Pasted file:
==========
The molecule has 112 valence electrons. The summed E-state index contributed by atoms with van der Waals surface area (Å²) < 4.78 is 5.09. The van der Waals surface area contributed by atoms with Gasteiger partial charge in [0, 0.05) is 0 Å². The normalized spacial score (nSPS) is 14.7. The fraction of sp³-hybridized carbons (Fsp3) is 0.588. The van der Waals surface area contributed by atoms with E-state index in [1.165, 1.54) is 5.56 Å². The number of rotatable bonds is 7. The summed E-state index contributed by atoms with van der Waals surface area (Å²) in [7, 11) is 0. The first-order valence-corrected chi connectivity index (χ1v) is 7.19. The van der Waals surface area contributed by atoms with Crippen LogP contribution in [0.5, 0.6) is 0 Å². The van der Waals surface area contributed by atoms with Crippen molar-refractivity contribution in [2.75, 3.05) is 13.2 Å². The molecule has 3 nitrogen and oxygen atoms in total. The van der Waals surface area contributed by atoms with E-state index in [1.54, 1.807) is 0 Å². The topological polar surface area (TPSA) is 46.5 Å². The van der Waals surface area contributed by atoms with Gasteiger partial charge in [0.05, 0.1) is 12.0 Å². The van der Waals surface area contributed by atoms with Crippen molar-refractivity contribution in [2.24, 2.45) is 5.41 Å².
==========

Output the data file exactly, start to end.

The molecule has 112 valence electrons. The summed E-state index contributed by atoms with van der Waals surface area (Å²) < 4.78 is 5.09. The van der Waals surface area contributed by atoms with Gasteiger partial charge in [0, 0.05) is 0 Å². The normalized spacial score (nSPS) is 14.7. The fraction of sp³-hybridized carbons (Fsp3) is 0.588. The van der Waals surface area contributed by atoms with E-state index in [1.165, 1.54) is 5.56 Å². The number of rotatable bonds is 7. The summed E-state index contributed by atoms with van der Waals surface area (Å²) in [7, 11) is 0. The first-order valence-corrected chi connectivity index (χ1v) is 7.19. The van der Waals surface area contributed by atoms with Crippen LogP contribution in [0.5, 0.6) is 0 Å². The van der Waals surface area contributed by atoms with Crippen molar-refractivity contribution in [2.75, 3.05) is 13.2 Å². The molecule has 3 nitrogen and oxygen atoms in total. The van der Waals surface area contributed by atoms with E-state index in [1.54, 1.807) is 0 Å². The topological polar surface area (TPSA) is 46.5 Å². The van der Waals surface area contributed by atoms with Gasteiger partial charge in [0.05, 0.1) is 12.0 Å². The van der Waals surface area contributed by atoms with Crippen molar-refractivity contribution in [2.24, 2.45) is 5.41 Å².